Save General Aviation

Keep General Aviation Alive

As a five year old child I saw for the first time a real airplane takeoff at Detroit Metro Airport.

My parents gave each of us kids a journal to write our aspirations, goals, new friends, etc. for each grade of school. One particular area asked what you wanted to do when you grow up. Starting in Kindergarten I wrote "Airline Pilot". I am now 44 years old but have not achieved that dream. However, I did work for a Major Airline for 16 years. Finally, at 43 the time was right to learn how to fly. My first lesson had me hooked. I wanted to fly everyday. I sucked up the flying knowledge like a kid drinking Kool Aid.
 
I now have 57 hours in a single engine airplane. I've had to take a break recently but plan on having my ticket before the end of summer. At the beginning of my "flying career", I joined AOPA. This organization not only gives one great articles on flying and safety, but offers free safety seminars. I can't think of any organization that offers something "free".  This is testament to the passion of AOPA and its members.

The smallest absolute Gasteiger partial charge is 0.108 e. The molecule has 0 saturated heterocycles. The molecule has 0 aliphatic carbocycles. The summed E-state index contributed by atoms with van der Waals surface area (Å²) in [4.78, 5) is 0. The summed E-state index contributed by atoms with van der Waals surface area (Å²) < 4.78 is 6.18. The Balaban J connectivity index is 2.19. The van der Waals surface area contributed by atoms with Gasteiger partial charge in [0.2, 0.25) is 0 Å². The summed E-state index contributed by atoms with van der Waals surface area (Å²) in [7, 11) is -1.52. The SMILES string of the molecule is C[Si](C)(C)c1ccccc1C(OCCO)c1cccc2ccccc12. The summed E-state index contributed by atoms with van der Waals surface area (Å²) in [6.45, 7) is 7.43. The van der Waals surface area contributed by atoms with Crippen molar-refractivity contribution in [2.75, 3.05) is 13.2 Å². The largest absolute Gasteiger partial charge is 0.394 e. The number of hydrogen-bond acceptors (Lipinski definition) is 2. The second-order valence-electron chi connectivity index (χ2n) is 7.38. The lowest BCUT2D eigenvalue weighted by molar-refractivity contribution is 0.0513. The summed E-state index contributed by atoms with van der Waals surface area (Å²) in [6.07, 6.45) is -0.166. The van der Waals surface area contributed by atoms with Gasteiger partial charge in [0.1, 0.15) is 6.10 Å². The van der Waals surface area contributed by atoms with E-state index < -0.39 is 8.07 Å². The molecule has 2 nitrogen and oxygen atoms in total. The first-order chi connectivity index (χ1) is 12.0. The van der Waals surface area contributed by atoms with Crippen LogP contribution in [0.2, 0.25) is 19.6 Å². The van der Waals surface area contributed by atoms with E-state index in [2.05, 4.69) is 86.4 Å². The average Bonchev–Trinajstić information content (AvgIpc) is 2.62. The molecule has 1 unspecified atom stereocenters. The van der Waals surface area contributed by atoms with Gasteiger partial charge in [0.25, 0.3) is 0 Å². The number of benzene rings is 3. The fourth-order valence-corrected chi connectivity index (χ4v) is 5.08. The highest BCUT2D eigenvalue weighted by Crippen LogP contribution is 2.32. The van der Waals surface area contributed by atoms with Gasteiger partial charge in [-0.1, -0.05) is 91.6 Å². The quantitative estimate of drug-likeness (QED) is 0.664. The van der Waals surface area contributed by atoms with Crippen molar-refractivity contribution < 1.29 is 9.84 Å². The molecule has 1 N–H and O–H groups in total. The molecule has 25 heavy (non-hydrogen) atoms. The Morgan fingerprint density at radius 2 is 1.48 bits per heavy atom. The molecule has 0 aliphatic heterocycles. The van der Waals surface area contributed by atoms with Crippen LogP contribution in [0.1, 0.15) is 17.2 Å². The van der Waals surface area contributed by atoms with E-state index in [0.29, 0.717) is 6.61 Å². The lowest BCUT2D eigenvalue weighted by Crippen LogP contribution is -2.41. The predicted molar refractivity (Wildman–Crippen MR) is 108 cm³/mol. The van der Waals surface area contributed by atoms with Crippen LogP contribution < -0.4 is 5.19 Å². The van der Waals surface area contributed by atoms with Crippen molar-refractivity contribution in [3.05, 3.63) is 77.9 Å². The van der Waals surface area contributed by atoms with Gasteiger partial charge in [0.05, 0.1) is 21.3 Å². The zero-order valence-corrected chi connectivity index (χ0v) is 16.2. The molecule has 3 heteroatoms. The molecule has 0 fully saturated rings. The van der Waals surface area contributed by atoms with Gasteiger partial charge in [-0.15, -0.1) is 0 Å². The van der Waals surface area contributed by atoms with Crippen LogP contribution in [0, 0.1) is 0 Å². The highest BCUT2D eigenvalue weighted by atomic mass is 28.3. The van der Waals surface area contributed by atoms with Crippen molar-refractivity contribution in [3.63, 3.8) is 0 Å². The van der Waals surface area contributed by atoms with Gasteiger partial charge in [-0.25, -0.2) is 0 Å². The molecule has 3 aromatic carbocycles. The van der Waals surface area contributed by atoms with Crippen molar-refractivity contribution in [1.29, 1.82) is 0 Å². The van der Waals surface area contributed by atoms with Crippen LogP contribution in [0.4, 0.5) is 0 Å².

During the past year and half I have been a member of a community whose passion and love is surpassed by any group one can imagine. This community is called "Pilots". If one were to visit any General Aviation Airport at this very moment, you'll find Pilots old and young "hanger flying". I will spend hours hanging out at these GA Airports literally each and every chance I get, which is hours a week. The camaraderie amongst this special group is of no other. 
 
I attend every AOPA safety seminar that comes to my area. These seminars are free and very important to the safety of aviation. Literally hundreds turn out for these important opportunities. Pilots and those who want to be pilots. Pilots who no longer fly, pilots who have ten hours and pilots who have five thousand of hours. It saddens me profoundly to see what user fees will do to General Aviation. Many will have to lessen their amount of flying or even have to give it up. Do not forget the great things that General Aviation does for each community. Free flights for seriously ill individuals whose life depends on getting to a particular facility. GA pilots gladly lend their free service to help these needy people.
 
The great and necessary things GA do for this country are many. This great country of ours will certainly see a change. A change we cannot afford.

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deepblue
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Posted on Sep 21, 2010